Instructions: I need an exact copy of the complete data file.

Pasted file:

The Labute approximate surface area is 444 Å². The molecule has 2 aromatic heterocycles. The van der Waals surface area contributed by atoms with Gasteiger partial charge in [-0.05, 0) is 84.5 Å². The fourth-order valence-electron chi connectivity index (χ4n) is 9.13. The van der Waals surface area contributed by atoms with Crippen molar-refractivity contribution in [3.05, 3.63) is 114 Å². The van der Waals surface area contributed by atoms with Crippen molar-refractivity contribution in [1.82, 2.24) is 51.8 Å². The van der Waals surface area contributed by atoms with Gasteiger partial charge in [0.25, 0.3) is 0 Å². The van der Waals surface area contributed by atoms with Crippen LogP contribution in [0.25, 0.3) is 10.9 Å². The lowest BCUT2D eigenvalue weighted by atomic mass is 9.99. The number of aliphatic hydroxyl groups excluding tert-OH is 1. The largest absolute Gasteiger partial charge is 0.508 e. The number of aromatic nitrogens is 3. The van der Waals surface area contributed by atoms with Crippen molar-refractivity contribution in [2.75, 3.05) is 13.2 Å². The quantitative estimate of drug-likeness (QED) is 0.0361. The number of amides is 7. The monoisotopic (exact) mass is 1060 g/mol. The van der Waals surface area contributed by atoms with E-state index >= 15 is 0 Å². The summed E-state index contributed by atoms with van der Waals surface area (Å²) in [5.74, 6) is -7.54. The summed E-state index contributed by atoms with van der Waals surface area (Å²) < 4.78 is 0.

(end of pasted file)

The Labute approximate surface area is 444 Å². The molecule has 2 aromatic heterocycles. The van der Waals surface area contributed by atoms with Gasteiger partial charge in [-0.05, 0) is 84.5 Å². The fourth-order valence-electron chi connectivity index (χ4n) is 9.13. The van der Waals surface area contributed by atoms with Crippen molar-refractivity contribution in [3.05, 3.63) is 114 Å². The van der Waals surface area contributed by atoms with Crippen molar-refractivity contribution in [1.82, 2.24) is 51.8 Å². The van der Waals surface area contributed by atoms with Gasteiger partial charge in [0.25, 0.3) is 0 Å². The van der Waals surface area contributed by atoms with Crippen LogP contribution in [0.25, 0.3) is 10.9 Å². The lowest BCUT2D eigenvalue weighted by atomic mass is 9.99. The number of aliphatic hydroxyl groups excluding tert-OH is 1. The largest absolute Gasteiger partial charge is 0.508 e. The number of aromatic nitrogens is 3. The van der Waals surface area contributed by atoms with Crippen molar-refractivity contribution in [2.75, 3.05) is 13.2 Å². The quantitative estimate of drug-likeness (QED) is 0.0361. The number of amides is 7. The monoisotopic (exact) mass is 1060 g/mol. The van der Waals surface area contributed by atoms with E-state index >= 15 is 0 Å². The summed E-state index contributed by atoms with van der Waals surface area (Å²) in [5.74, 6) is -7.54. The summed E-state index contributed by atoms with van der Waals surface area (Å²) < 4.78 is 0.